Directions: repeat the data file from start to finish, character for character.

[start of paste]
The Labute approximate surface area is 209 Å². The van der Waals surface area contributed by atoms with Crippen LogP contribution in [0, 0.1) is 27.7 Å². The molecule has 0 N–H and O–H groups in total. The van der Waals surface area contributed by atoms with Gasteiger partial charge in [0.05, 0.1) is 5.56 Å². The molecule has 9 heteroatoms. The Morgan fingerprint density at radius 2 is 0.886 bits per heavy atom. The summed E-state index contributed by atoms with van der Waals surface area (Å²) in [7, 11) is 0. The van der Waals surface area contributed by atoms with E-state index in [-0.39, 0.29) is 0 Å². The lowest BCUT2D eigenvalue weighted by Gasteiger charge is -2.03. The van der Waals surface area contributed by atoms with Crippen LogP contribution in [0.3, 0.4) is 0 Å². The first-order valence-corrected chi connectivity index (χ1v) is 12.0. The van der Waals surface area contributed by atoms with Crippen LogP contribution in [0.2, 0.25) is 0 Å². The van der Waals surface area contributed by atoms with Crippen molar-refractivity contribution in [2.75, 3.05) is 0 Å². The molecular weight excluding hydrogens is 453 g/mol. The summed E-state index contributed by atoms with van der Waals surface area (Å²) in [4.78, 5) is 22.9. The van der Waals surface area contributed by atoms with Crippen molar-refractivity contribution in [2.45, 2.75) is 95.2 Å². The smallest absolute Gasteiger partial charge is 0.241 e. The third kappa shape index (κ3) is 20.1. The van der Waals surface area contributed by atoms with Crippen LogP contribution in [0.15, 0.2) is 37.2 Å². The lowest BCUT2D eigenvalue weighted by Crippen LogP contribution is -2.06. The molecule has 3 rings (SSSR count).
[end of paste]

The Labute approximate surface area is 209 Å². The van der Waals surface area contributed by atoms with Crippen LogP contribution in [0, 0.1) is 27.7 Å². The molecule has 0 N–H and O–H groups in total. The van der Waals surface area contributed by atoms with Gasteiger partial charge in [0.05, 0.1) is 5.56 Å². The molecule has 9 heteroatoms. The Morgan fingerprint density at radius 2 is 0.886 bits per heavy atom. The summed E-state index contributed by atoms with van der Waals surface area (Å²) in [7, 11) is 0. The van der Waals surface area contributed by atoms with E-state index in [-0.39, 0.29) is 0 Å². The lowest BCUT2D eigenvalue weighted by Gasteiger charge is -2.03. The van der Waals surface area contributed by atoms with Crippen LogP contribution in [0.3, 0.4) is 0 Å². The first-order valence-corrected chi connectivity index (χ1v) is 12.0. The van der Waals surface area contributed by atoms with Crippen LogP contribution in [0.2, 0.25) is 0 Å². The van der Waals surface area contributed by atoms with Crippen molar-refractivity contribution in [2.75, 3.05) is 0 Å². The molecular weight excluding hydrogens is 453 g/mol. The summed E-state index contributed by atoms with van der Waals surface area (Å²) in [4.78, 5) is 22.9. The van der Waals surface area contributed by atoms with Crippen molar-refractivity contribution in [2.45, 2.75) is 95.2 Å². The smallest absolute Gasteiger partial charge is 0.241 e. The third kappa shape index (κ3) is 20.1. The van der Waals surface area contributed by atoms with Crippen LogP contribution in [0.15, 0.2) is 37.2 Å². The lowest BCUT2D eigenvalue weighted by Crippen LogP contribution is -2.06. The molecule has 3 rings (SSSR count).